Money isn’t everything. This is never more true than when it comes to ranking the best of thoroughbred racing.
Strictly based on earnings, Midnight Bisou is about to become the fifth greatest horse who ever lived and the all-time best filly or mare, ahead of Zenyatta, Rachel Alexandra, Personal Ensign, Ruffian, Songbird, Goldikova, even Monomoy Girl, who outran her the past four times they met. (Monomoy Girl was disqualified to second in one of those races.) Midnight Bisou is good, just not that good.
The ranking isn’t official yet. In light of the scandal surrounding Maximum Security, the Saudi Arabian Jockey Club has announced it is reviewing the results of the $20 million Saudi Cup. This, of course, is a nation where allegations are tantamount to conviction.
Jason Servis is lucky he got out of Dodge quickly. In America, he’ll probably get a swat on the wrist. In Saudi Arabia, he might have been beheaded by now. Maybe beheaded and crucified. The Saudis do that.
When the Saudis finally go through the formality of declaring that Maximum Security cheated and take him down, Midnight Bisou’s second-place prize of $3.5 million will be elevated to $10 million and her career earnings will swell to $13.75 million. She will have made $185 more in one race than No. 10 Cigar earned in 33 starts, 19 of them victories.
For further perspective, Midnight Bisou will have earned more money in the Saudi Cup than Secretariat, Kelso, Forego, Dr. Fager and Spectacular Bid did in their careers–combined. Earned might be a generous term. She will have been elevated to first for an infraction that had nothing to do with her performance on the race track.
The reason for the disparities are obvious–inflation, casino doles and Middle Eastern oil nations trying to buy undeserved respectability.
Be that as it may it doesn’t change the fact that career earnings have become an interesting but not particularly relevant statistic, kind of like including the race-to-race weight of thoroughbreds in the past performances.
Nevertheless, breeders, the bandits of racing, will continue to trumpet them as it serves their purposes, another example of how statistics can be made to say anything a person wants them to say. Consider this: If Midnight Bisou’s sire, Midnight Lute, has 100 offspring racing in 2020, their average annual earnings in a breeding ad will be inflated by $100,000.
None of this is meant to diminish the achievements of Midnight Bisou, an exceptional filly, who would rank with the best of recent years if she had never made the trip to Saudi Arabia.
The point I’m trying to make would be just as relevant no matter who had been declared the official winner of the Saudi Cup.
‘It is not post time’
Any hope that Gulfstream’s post times will ever again bear any relation to reality have been dispelled during the coronavirus scare.
Gulfstream has been racing without spectators since the middle of March. Ergo, there is no chance fans will be shut out waiting in line to make a bet. So the disingenuous explanation that posts are being dragged so that people are not shut out has been exposed beyond dispute.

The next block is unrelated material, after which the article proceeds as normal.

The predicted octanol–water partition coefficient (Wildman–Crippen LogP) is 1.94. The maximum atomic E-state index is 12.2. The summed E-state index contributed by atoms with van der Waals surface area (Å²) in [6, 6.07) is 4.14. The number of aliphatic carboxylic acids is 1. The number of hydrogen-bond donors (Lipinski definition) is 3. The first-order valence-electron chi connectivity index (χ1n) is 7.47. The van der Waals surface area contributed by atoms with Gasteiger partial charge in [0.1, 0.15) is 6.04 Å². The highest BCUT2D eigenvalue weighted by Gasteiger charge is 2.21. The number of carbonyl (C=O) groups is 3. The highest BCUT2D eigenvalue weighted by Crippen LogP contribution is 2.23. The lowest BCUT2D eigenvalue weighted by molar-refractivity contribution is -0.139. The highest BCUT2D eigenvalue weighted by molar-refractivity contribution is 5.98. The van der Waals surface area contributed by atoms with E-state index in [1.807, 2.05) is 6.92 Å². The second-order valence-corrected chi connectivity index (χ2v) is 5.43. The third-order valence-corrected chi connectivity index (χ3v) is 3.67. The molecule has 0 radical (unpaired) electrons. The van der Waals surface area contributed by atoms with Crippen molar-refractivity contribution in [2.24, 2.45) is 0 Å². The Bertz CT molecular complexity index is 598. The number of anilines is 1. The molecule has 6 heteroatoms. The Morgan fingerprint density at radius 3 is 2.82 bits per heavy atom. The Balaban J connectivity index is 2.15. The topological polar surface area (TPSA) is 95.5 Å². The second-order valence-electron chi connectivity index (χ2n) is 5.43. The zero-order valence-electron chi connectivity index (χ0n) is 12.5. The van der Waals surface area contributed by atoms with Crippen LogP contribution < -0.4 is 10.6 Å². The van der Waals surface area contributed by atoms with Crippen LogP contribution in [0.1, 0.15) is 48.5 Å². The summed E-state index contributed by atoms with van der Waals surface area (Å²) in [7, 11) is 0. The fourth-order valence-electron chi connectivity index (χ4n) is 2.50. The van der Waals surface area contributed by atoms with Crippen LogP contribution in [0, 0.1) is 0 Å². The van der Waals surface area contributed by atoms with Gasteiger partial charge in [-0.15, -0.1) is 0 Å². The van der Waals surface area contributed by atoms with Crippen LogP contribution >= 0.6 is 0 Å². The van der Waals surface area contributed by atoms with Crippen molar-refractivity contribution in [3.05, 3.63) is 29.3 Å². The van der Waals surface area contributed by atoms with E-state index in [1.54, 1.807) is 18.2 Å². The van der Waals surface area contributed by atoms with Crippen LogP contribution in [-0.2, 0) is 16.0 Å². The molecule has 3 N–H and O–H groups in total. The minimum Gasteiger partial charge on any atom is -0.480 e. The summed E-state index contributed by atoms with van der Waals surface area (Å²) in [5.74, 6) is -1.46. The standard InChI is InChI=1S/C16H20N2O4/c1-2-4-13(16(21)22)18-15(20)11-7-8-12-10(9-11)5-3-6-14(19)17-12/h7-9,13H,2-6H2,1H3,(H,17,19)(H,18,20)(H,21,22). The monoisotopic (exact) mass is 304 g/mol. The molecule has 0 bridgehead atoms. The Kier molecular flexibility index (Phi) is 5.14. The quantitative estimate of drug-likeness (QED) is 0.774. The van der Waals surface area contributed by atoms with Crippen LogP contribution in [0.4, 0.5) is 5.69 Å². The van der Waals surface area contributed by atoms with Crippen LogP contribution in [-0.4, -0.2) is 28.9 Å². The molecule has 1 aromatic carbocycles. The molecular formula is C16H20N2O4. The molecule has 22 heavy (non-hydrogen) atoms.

Almost all betting now is being done on ADW sites via computer. There are no lines on personal computers. Bets can be made seconds before the field is released.
The sad reality is fans have become so accustomed to races going five or six minutes after the listed post that it would probably take months to retrain them that post time means post time.
Let Preakness be Preakness
The Maryland Jockey Club doesn’t know when the 2020 Preakness will be scheduled. It doesn’t even know if the race will be run. We can only pray that this cursed virus will be overcome by the targeted new Sept. 19 date and we can resume the lives we are learning should not have been taken for granted.
The one thing the MJC does know is that if and when the Preakness is run, it will be without the customary InfieldFest. In most cases, an announcement such as this would be a step toward sanity. But the concerts, inventive game-playing, such as port-a-potty surfing, and other Woodstock-type excesses are a big part of Preakness Day.
They are more of a draw to young fans than the horses in the feature race. A Preakness with the infield closed is like Mardi Gras with Bourbon Street closed.
The worst part is the decision makes no sense. If it were done because the youthful lunacy has gotten out of hand and detracts from the dignity of the event, it would be justifiable. But this isn’t the explanation being offered. It’s the coronavirus, which has taken a fierce toll on many of the beloved events of Americana.
Social distance spacing isn’t possible in the packed Pimlico infield. But at least it is out in the fresh air. It is unfathomable how it’s considered preferable to herd people into the confined quarters of the glass-enclosed grandstand, the most decrepit facility for a major sports event in America, where people have no alternative to being elbow to elbow and the same air keeps recirculating.
It’s not a stretch to assume that all plans for the Preakness are dependent upon the coronavirus plague having gone into remission and all the restrictions we are living with being lifted, common sense being the exception.
In this case, the Preakness should be allowed to be the Preakness. If we aren’t all reasonably safe, there should be no Preakness.